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I nsurance lnfonnation lco nll 16) Please indicate the carrier name for each type of insurance: Property: Automotive: Workman's Comp: Excess/Umbrella: Loss lnfonnatlon 17) Please complete the attached Loss History form. In addition, please request a copy of your Loss H istory Runs for the l ast five years of automobile, general a n d excess/um brella liabil ity policies from your insurer. Please complete this questionnair e and ret urn i t as quickly as possible. The Loss History Runs can be forwarded at a l ater date. If you need assistance from CUTR in gett ing the runs, a sampl e l etter is included that gives your insurance company permission to send information to u s 26

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Loss l nfonna tion (cont.) LOSS HISTORY Please list your veh i cle-re laled accident cla i ms since 1987 for directly owned vehic l es only DUP LICATE IF NECESSARY. (Note Shaded areas are examp l es) Liability Physical Damage Date Description To Paid Reserved' Total' Owned Vehicles 3-18' -88 Our vehicle .rear,ended other $5,000 $10 680 $200 vehic le 8-25-89 Passenger slipped i n bus $11,200 0 $11, 200 0 1-25-90 Our vehicle s i deswiped gravel $350 $40 000 $40 350 $3, 200 tnuck That you and/or your insurer e it her have paid or have estimaled will be paid In the future for the described accident. I f you don't have you r insurer's loss figures, call your agent for details 27

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Issues 18) a) Are you interested in participa ting in an i nsura nce group or pool? Yes _ b) 'M1at incentives should a group or pool offer? Stable Premi ums Reduced Premiums Risk Management Driver Tra i ning Othe r (Spec ify ): ---------c) 'M1at i nsurance prob lems or concerns have you experienced since 1987? No __ d) Please comment on other insurance issues and provide any sugge.stions you may have on how best to address the i nsurance problems fa ced by TD operators, 28

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APPENDIX B Summary of Responses to CUTR's TD Vehicle Insurance Survey 2 9

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Summary of Responses to TO VEHICLE INSURANCE SURVEY A total of 17 CTCs and 18 contractors responded Average number of years organization a CTC (asked of CTCs only): 2 Average number of years organization contracted with CTC (asked of contractors only): Organization type : . Number of CTCs Type Of Number of Type of Neiwork Organization Contractors Total I Sole Partial Complete Source Brokerage Brokerage < Private No n-Pr ofit 5 6 6 0 12 Private For-Profit 13 0 0 2 2 Government Agency 0 0 1 0 1 Public Transit Agency 0 1 1 0 2 Tota l 18 7 8 2 17 Service l nfonmation 1) Please estimate t he total miles for each type of service: Service Provided by Contractors Service Provided by CTCs Type of Est. 1991 SeNice Est. 1990 Esl1991 Est 1990 Total Miles Total Miles Total Miles Total Miles Fixed R oute 1.119.541 1 ,3 13,155 351,606 171, 240 Demand Responsive 897,367 1 558,244 3,719,471 4,065 326 Subscription 22,784 232,964 155,649 381, 208 Charter 0 0 0 0 TOTAL 2,039,692 3,104,363 I 4,226,7261 4,617,774 1 30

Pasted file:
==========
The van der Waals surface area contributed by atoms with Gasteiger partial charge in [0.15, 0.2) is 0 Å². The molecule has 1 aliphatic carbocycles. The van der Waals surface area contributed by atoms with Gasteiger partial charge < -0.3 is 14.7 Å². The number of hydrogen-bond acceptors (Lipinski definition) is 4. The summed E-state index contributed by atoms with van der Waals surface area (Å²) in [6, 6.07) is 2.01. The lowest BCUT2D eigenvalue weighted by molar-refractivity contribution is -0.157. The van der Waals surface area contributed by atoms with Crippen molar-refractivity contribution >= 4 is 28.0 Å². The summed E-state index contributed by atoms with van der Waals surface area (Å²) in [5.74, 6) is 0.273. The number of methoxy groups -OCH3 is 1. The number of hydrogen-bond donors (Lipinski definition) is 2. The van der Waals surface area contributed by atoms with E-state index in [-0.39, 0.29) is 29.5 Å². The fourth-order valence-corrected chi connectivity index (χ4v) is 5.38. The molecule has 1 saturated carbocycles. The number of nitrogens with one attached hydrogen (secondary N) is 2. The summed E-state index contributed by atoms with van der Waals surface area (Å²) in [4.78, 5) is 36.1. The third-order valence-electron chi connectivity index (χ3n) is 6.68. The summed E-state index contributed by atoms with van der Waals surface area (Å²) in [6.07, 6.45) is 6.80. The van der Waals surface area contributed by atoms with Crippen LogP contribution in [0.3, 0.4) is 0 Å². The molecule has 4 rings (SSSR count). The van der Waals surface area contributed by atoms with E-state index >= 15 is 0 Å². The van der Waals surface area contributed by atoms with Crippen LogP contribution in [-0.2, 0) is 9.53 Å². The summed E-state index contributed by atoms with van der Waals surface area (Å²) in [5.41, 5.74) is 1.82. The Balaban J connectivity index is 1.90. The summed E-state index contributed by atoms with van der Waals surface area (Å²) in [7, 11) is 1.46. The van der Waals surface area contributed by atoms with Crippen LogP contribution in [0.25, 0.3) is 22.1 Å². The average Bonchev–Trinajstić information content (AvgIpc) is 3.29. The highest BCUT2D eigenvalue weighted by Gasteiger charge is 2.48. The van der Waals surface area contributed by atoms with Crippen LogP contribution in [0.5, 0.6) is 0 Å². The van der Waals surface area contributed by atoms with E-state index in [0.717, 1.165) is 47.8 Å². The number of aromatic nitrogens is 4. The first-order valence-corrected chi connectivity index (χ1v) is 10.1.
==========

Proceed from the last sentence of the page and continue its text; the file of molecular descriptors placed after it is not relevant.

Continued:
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Vehicle lnfonnation 2) Number of vehicles operated by reporting CTCs: 362 3) Number of vehicles operated by reporting con t ractors: 4) Percentage of wheelchair trips reported by CTCs and contractors for 199 1: 19%. 5) Do you or your contractors use school buses for transportation (CTCs only)? 6) Do you or your contractors provide insu rance for the use of school buses ( CTCs only)? (56% only includes those CTCs that answered yes in question #5) Driver lnfonnation 7) Number of Drivers with Tota l Number of Drivers 3 or More Years Experience CTCs Contractors CTCs Contractors Full-lime Drivers 362 194 118 140 Part Time Drivers 16 9 39 88 17 Volunteer Drivers 7 0 3 0 8) Please check the appropriate box if t he answer to the follow in g questions is yes: Percent of Percent of Percent of Full-lime Part-Time Vo lunteer Question Drivers Drivers Drivers CTC Cont. CTC Cont. CTC Cont. Prior to hiring or just after hiring do you 100% 89% 100% 92% 0% NA check the driving records of: Do you periodically check the driving 100% 89% 100% 92% 0% NA records ot. Prior to hiring or just after hiring, do you 100% 89% 100% 92% 0% NA requ ire a physical exam for: Do you require period i c physical exams 100% 89% 100% 92% 0% NA for: Prior to hiring or just after h iri ng, do you 73% 71 o/o 79% 67% 0% NA require drug tests for: Do you require periodi c or random drug 73% 71% 79% 67% 0% NA tests for: 31

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Spfetv and Training 9) For each category below, indicate the number of current drivers who have received train ing: (The table shows the percent of drivers who have received all of the following types of training: General Orientation Defensive Driving F irst Aid, Cardiopulmonary Resuscitation, Passenger Assistance Training and Accident Reporting) . Percent of Percent of Percent of Full., Time Part-Time Volunteer Drivers Ddvers Drivers ,.ere Cont ere Cont. CTe eont 88% 93% 85% 92% 0% NA 10) Please check the boxes that describe the emphasis on training for each category. .. Percent That Percent Tliat Percent That Percent That Do Not .. Provide Require Encourage Type of Training Address CTC Cont CTC Coril CTC Cont CTC Conl General Orientation 7 1 78 53 44 -Defensive Driv i ng 41 44 53 50 18 11 6 6 F irst Aid 41 44 59 78 12 -12 CardiopulmOnary Resuscitation 59 44 59 78 --6 -Passenger Assistance Training 71 50 53 78 --Aocident Reporting 71 67 59 56 ---.. 32